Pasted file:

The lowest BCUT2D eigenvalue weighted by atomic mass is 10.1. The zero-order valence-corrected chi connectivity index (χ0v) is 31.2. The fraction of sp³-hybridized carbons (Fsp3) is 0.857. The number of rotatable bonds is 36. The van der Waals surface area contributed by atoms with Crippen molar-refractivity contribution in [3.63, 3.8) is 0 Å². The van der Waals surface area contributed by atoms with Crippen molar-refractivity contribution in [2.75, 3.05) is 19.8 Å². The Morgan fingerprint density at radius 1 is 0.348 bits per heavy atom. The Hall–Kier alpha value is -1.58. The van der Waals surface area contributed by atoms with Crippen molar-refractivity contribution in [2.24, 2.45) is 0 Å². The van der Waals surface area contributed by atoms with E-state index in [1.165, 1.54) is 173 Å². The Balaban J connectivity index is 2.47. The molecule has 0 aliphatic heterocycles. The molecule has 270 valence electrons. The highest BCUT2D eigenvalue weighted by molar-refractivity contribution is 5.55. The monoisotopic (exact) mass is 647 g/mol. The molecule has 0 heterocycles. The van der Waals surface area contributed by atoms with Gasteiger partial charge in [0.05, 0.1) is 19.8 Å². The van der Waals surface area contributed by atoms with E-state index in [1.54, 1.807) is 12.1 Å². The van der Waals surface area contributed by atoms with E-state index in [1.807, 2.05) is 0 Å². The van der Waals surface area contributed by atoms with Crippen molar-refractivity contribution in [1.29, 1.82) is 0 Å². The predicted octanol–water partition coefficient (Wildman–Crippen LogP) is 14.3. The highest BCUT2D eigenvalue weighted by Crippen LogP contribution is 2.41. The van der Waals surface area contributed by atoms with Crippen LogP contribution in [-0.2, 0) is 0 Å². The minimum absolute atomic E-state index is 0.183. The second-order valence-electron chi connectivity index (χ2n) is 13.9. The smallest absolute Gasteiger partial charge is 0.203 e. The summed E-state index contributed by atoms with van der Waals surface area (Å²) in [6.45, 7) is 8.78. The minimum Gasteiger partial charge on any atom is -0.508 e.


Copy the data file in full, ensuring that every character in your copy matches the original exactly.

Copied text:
The lowest BCUT2D eigenvalue weighted by atomic mass is 10.1. The zero-order valence-corrected chi connectivity index (χ0v) is 31.2. The fraction of sp³-hybridized carbons (Fsp3) is 0.857. The number of rotatable bonds is 36. The van der Waals surface area contributed by atoms with Crippen molar-refractivity contribution in [3.63, 3.8) is 0 Å². The van der Waals surface area contributed by atoms with Crippen molar-refractivity contribution in [2.75, 3.05) is 19.8 Å². The Morgan fingerprint density at radius 1 is 0.348 bits per heavy atom. The Hall–Kier alpha value is -1.58. The van der Waals surface area contributed by atoms with Crippen molar-refractivity contribution in [2.24, 2.45) is 0 Å². The van der Waals surface area contributed by atoms with E-state index in [1.165, 1.54) is 173 Å². The Balaban J connectivity index is 2.47. The molecule has 0 aliphatic heterocycles. The molecule has 270 valence electrons. The highest BCUT2D eigenvalue weighted by molar-refractivity contribution is 5.55. The monoisotopic (exact) mass is 647 g/mol. The molecule has 0 heterocycles. The van der Waals surface area contributed by atoms with Gasteiger partial charge in [0.05, 0.1) is 19.8 Å². The van der Waals surface area contributed by atoms with E-state index in [1.54, 1.807) is 12.1 Å². The van der Waals surface area contributed by atoms with E-state index in [1.807, 2.05) is 0 Å². The van der Waals surface area contributed by atoms with Crippen molar-refractivity contribution in [1.29, 1.82) is 0 Å². The predicted octanol–water partition coefficient (Wildman–Crippen LogP) is 14.3. The highest BCUT2D eigenvalue weighted by Crippen LogP contribution is 2.41. The van der Waals surface area contributed by atoms with Crippen LogP contribution in [-0.2, 0) is 0 Å². The minimum absolute atomic E-state index is 0.183. The second-order valence-electron chi connectivity index (χ2n) is 13.9. The smallest absolute Gasteiger partial charge is 0.203 e. The summed E-state index contributed by atoms with van der Waals surface area (Å²) in [6.45, 7) is 8.78. The minimum Gasteiger partial charge on any atom is -0.508 e.